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I am trying to register my modules with the front controller using the bootstrap class by using the code below:

$this->bootstrap('FrontController');
$front = $this->getResource('FrontController');     
$front->addModuleDirectory(APPLICATION_PATH."/modules");
$front->setParam('prefixDefaultModule', true);

This works fine and all the modules are registered. But when I do the following my module directory is not registered and I get the "controller not found error".

$front = Zend_Controller_Front::getInstance();
$front->addModuleDirectory(APPLICATION_PATH."/modules");
$front->setParam('prefixDefaultModule', true);

As the front controller implements the singleton design pattern shouldn't both the code blocks refer to the same instance and both of my code blocks should work?

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I tested this out locally. Both approaches worked for me. In my Zend app I set up my module in my config file. I removed that part in my config and added your lines in my bootstrap class and it worked. Maybe you can give some more context (relevant part of bootstrap class, index.php, possibly config file if you are doing any setup there for your front controller) –  Gohn67 Jun 22 '13 at 11:31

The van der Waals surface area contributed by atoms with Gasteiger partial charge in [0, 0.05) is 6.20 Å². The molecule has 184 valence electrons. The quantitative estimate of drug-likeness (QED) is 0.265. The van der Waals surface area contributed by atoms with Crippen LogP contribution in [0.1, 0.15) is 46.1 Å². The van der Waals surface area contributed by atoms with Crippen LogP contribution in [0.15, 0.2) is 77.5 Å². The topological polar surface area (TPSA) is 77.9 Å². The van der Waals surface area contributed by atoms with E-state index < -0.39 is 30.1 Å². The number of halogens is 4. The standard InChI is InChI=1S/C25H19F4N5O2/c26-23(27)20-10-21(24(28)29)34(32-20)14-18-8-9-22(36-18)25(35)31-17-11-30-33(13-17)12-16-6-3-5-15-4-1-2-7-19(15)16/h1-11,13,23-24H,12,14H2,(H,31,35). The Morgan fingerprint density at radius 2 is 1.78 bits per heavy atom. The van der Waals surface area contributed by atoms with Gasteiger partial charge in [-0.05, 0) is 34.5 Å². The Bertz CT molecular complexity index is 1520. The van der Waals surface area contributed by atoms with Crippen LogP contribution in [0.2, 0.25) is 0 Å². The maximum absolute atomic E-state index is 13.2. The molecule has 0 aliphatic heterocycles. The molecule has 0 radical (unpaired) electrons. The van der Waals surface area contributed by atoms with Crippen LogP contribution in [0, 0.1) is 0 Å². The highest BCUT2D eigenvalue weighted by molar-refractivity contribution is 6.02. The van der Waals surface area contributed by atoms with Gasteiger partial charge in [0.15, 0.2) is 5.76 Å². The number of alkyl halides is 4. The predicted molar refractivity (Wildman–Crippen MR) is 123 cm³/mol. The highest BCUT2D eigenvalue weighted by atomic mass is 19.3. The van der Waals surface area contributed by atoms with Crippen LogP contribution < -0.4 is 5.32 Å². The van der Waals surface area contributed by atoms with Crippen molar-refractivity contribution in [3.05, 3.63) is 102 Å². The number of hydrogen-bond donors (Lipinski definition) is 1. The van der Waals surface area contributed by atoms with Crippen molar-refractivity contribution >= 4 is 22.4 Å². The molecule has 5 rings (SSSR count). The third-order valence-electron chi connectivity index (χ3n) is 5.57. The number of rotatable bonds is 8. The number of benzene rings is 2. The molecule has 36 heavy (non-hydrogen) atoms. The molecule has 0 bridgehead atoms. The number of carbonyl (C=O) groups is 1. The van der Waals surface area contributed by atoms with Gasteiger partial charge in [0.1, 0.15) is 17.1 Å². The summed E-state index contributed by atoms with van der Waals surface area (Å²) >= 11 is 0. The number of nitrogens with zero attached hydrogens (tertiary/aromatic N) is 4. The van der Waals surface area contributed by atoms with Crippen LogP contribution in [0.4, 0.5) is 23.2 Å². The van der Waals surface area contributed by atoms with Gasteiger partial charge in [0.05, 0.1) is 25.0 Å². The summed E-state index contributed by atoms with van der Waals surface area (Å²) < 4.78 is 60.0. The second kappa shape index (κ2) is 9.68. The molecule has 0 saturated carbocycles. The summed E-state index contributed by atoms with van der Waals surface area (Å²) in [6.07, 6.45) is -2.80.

@Gohn67 here's the code pastie.org/8069246 –  Jay Bhatt Jun 22 '13 at 12:02

3 Answers 3

up vote 2 down vote accepted

The issue is this line in your application.ini:

resources.frontController.controllerDirectory = APPLICATION_PATH "/controllers"

The file structure you gave doesn't include this directory, so I think you can remove it and it will solve your problem.

Longer explanation of why it works one way and not the other:

There are two ways of configuring resources with Zend Application: class resources and plugin resources. The resources.xxx lines in application.ini are plugin resources, and the _init methods are class resources. Class resources run before plugin resources, but if you run $this->bootstrap('...') it will ensure that resource has been initialized (regardless of type).

So in your first code example, $this->bootstrap('FrontController'); triggers the frontController resource which you defined in your application.ini. This then sets the controller directory using the path you gave it. You then add a module directory which seems to be what your application actually uses.

In your second code example, you get an instance of the front controller and then add your module directory to it (all good). But then the plugin resource will run (as remember these run after). This will grab your existing front controller instance, but setting the controller directory overrides the module directory, so this is what causes your error later on.

I generally try and avoid mixing and matching plugin and class resources as it can cause some weird problems. So either put it all in application.ini or all in the Bootstrap class. Personally I find the latter more readable.